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I am looking at the R function gausspr from the kernlab package for Gaussian process regression. The process is defined by the hyperparameters of the kernel function and by the noise in the data. I see in the documentation that I can specify

var: the initial noise variance, (only for regression) (default : 0.001)

but I do not see how to access the estimated value after the regression has run. For instance, consider I have some observed points, and want to predict y values at the locations given by X:

obs <- data.frame(x = c(-4, -3, -1,  0,  2),
                  y = c(-2,  0,  1,  2, -1))
X <- seq(-5,5,len=50)

I can do so with kernlab::gausspr as such:

gp <- gausspr(obs$x, obs$y, kernel="rbfdot", scaled=FALSE, var=.09)
Ef <- predict(gp, X)

I can get the estimated value of the kernel hyperparameter:


But I don't see how I can return the estimated value of the noise parameter, var?

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1 Answer 1

up vote 1 down vote accepted

I might be overlooking something, but I don't think that the initial noise variance var is "fit" to anything; I don't think it is a parameter (although I agree that using the word "initial" makes you think otherwise).

The noise variance is just added to the diagonal of the correlation matrix of the training points, as described on this page about some other software. Looking through the function definition, it looks like this is exactly what it is doing in kernlab as well:

# The only relevant line where 'var' is used
alpha(ret) <- solve(K + diag(rep(var, length = m))) %*% y

If you wanted to get the error (or any measure of fit) by the noise variance, you could do something like:

error.fun<-function(x) error(gausspr(obs$x, obs$y, kernel="rbfdot", scaled=FALSE, var=x))

The built-in cross-validation does not "fit" var in any way, from what I can tell. The only relevant line in the cross validation is here:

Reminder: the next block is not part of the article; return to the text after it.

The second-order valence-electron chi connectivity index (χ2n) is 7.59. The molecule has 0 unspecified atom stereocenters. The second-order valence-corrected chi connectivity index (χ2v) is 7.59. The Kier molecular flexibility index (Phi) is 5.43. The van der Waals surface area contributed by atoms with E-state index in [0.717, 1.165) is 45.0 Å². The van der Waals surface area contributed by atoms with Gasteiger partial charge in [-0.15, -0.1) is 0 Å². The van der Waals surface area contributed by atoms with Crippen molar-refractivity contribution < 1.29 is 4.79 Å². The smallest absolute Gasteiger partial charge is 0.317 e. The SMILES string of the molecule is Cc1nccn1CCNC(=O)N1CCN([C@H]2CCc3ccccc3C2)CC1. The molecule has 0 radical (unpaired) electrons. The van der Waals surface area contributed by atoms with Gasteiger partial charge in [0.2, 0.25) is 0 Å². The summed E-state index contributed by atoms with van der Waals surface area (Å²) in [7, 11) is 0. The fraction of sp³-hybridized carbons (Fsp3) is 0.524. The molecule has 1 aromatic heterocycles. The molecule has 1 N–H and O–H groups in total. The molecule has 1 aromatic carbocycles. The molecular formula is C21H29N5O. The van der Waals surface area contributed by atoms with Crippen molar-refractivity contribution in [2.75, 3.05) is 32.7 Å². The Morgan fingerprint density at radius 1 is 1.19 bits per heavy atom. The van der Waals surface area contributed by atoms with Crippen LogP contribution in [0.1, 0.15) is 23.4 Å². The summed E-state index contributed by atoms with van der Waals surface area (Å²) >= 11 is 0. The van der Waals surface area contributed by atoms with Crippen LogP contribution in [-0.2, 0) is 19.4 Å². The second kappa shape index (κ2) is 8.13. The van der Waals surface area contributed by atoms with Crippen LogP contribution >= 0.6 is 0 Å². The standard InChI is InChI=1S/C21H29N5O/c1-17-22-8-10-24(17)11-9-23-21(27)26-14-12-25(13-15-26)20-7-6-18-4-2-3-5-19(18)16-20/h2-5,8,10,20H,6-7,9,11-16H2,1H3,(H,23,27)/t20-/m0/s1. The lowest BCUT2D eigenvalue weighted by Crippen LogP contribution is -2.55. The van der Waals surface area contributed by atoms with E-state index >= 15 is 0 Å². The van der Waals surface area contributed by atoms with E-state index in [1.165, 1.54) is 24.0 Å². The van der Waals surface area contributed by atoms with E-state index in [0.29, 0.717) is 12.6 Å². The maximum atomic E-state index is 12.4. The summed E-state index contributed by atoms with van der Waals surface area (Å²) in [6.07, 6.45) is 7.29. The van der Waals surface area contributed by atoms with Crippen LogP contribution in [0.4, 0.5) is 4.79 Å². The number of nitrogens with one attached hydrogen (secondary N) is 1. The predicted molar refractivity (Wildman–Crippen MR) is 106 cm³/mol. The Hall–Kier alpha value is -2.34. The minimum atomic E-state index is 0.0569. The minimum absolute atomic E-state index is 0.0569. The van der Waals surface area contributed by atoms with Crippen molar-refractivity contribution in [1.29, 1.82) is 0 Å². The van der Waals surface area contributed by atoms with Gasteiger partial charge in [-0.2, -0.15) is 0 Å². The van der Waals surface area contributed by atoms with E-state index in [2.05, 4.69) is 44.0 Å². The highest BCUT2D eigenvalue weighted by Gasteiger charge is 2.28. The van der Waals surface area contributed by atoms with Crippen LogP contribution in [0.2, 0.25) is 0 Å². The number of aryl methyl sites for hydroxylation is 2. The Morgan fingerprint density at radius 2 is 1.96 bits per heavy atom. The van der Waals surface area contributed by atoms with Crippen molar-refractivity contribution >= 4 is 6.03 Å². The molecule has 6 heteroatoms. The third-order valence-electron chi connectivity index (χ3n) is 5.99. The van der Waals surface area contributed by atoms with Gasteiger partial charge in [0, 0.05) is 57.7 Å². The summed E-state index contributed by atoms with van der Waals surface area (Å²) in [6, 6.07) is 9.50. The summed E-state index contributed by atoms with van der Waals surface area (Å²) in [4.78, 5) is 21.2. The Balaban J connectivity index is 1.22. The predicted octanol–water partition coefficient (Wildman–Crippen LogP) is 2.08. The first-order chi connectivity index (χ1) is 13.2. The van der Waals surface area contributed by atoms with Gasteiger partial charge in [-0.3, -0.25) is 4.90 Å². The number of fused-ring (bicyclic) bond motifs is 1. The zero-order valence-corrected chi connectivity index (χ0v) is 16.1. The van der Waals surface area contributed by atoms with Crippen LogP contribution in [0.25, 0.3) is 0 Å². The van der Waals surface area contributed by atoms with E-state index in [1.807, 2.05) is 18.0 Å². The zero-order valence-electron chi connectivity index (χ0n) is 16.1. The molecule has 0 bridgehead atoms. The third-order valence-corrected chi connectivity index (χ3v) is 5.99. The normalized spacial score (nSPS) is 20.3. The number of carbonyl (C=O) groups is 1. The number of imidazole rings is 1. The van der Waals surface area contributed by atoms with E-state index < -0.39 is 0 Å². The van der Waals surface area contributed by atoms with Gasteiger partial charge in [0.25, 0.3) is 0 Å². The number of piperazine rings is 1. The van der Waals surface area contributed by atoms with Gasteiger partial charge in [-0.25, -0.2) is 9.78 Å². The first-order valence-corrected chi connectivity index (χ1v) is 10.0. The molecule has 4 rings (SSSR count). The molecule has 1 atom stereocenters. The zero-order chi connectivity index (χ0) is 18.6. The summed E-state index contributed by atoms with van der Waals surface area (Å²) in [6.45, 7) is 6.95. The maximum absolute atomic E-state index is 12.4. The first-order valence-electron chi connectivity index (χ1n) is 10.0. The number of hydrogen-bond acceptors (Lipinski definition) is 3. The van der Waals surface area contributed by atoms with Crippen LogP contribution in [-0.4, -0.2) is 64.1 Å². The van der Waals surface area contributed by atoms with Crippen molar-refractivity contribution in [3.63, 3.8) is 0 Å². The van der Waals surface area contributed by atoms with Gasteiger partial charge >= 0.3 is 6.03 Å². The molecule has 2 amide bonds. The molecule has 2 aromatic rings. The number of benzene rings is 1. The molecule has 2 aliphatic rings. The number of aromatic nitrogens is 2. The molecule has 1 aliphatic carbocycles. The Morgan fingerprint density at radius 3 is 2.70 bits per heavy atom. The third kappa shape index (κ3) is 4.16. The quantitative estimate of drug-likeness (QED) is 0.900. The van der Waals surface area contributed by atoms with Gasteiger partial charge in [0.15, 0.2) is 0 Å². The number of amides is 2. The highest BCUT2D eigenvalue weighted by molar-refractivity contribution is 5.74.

cret <- gausspr(x[cind, ], y[cind], type = type(ret), 
                scaled = FALSE, kernel = kernel, var = var, 
                tol = tol, cross = 0, fit = FALSE)

And you can see that var is just put in with no changes.

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Yes, I have been wondering about that. In principle one would estimate this, as it does the length scale, either in cross-validation method or by likelihood (as described here: gaussianprocess.org/gpml/chapters/RW5.pdf, see, for instance, figure 5.9) –  cboettig Nov 29 '12 at 1:13
Yes, you could certainly examine the fit under different values of var. This function does not do that for you. –  nograpes Nov 29 '12 at 1:18
Yeah, I just want(ed) to be sure. I see that the only mention of var in that file, but it has a cross-validation method built in, it does estimate the other kernel parameter (length scale), and it calls subroutines not in that file. If it'll do cross-validation and estimate the length scale, can I be sure it's not estimating var through a subroutine? –  cboettig Nov 29 '12 at 1:54
I updated my answer explaining how var remains constant over all folds of the cross-validation. –  nograpes Nov 30 '12 at 16:24

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